Cattle price prospects continue to have long-run uncertainty due to a number of factors, South Dakota State University risk and business management specialist Matthew Diersen said in his “In the Cattle Markets” column for the Livestock Marketing Information Center.
Dry conditions out West and feed costs are two key variables.
“The dry conditions in the western U.S. continue to bring long-run uncertainty to cattle price prospects,” Diersen said. “Feed costs tied to grain prices have increased steadily over the past six months, largely tied to strong export markets for corn and soybeans.”
Hay prices also provide part of the picture and show a little different market response.
“A look at hay prices suggests that market has been responding differently,” Diersen said. “The NASS U.S. hay price for January 2021 of $157 per ton was up $2 per ton from January 2020. … Across the Plains states, the prices were higher, except for a slight decrease in South Dakota, suggesting the area is the place to monitor prices moving forward should demand from the west increase further.”
The next update on the hay situation will come in May.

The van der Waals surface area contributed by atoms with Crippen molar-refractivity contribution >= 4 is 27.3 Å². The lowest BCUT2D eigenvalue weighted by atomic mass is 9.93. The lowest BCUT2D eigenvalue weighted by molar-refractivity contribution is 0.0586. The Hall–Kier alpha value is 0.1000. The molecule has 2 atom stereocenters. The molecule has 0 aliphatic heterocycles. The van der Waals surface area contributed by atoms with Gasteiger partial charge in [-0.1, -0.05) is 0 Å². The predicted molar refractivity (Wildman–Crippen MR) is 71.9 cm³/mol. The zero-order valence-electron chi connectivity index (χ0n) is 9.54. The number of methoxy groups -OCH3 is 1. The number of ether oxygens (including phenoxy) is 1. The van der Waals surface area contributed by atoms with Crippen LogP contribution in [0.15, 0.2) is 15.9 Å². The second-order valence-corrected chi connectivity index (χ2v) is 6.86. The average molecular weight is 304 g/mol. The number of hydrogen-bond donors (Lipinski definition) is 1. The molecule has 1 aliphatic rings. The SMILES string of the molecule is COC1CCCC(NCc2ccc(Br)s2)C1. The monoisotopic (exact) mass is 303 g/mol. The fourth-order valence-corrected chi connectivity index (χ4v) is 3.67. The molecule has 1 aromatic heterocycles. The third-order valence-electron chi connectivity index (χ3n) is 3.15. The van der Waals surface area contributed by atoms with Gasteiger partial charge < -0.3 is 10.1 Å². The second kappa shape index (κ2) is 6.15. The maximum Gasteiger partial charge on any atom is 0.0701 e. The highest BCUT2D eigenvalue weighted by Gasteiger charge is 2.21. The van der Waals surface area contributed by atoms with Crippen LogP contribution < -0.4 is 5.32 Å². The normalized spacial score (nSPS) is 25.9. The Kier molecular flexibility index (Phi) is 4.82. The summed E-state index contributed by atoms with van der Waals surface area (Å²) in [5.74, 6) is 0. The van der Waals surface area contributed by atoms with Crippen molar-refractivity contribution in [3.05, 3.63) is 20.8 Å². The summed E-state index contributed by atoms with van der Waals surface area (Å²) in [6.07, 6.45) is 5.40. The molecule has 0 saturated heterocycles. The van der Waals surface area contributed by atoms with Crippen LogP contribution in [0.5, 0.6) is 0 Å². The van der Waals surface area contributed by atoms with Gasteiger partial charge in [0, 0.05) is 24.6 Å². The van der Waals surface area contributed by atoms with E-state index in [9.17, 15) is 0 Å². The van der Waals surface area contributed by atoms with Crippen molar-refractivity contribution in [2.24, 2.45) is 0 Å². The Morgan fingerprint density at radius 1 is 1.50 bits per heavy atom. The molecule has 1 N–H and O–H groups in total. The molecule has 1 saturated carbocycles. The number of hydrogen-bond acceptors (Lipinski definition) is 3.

“The next comprehensive measure of hay demand will be the May 1 ending stocks estimates released in mid-May,” Diersen said. “At the national level, the May 1 stocks projection by the LMIC is 19.5 million tons. That would be a slight reduction from the 2020 level, but greater than in 2018 and 2019, with prices inversely related to stocks levels.”
The hay situation in May will be weighed against expectations and recent history.
“Winter use tends to be 75% of Dec. 1 stocks plus a few million tons,” Diersen said. “That implies a typical winter use of 66.6 million tons for 2020/2021, implying May 1 stocks of only 17.4 million tons. Actual May 1 stocks below that amount would indicate strong demand, a tenuous ending stocks situation, and sharply higher price expectations.”
Diersen said another factor is the pasture insurance situation.
“Another less familiar metric to follow related to the feed situation would be indemnities tied to Pasture, Rangeland, and Forage (PRF) insurance,” he said. “The first insurance interval, January-February, just ended so indemnities are expected soon in affected areas with coverage. For calendar year 2021 there are 201 million acres insured nationally, compared to 160 million acres insured in 2020. … While the growth in acres insured was large, pasture remains a relatively less-insured crop.”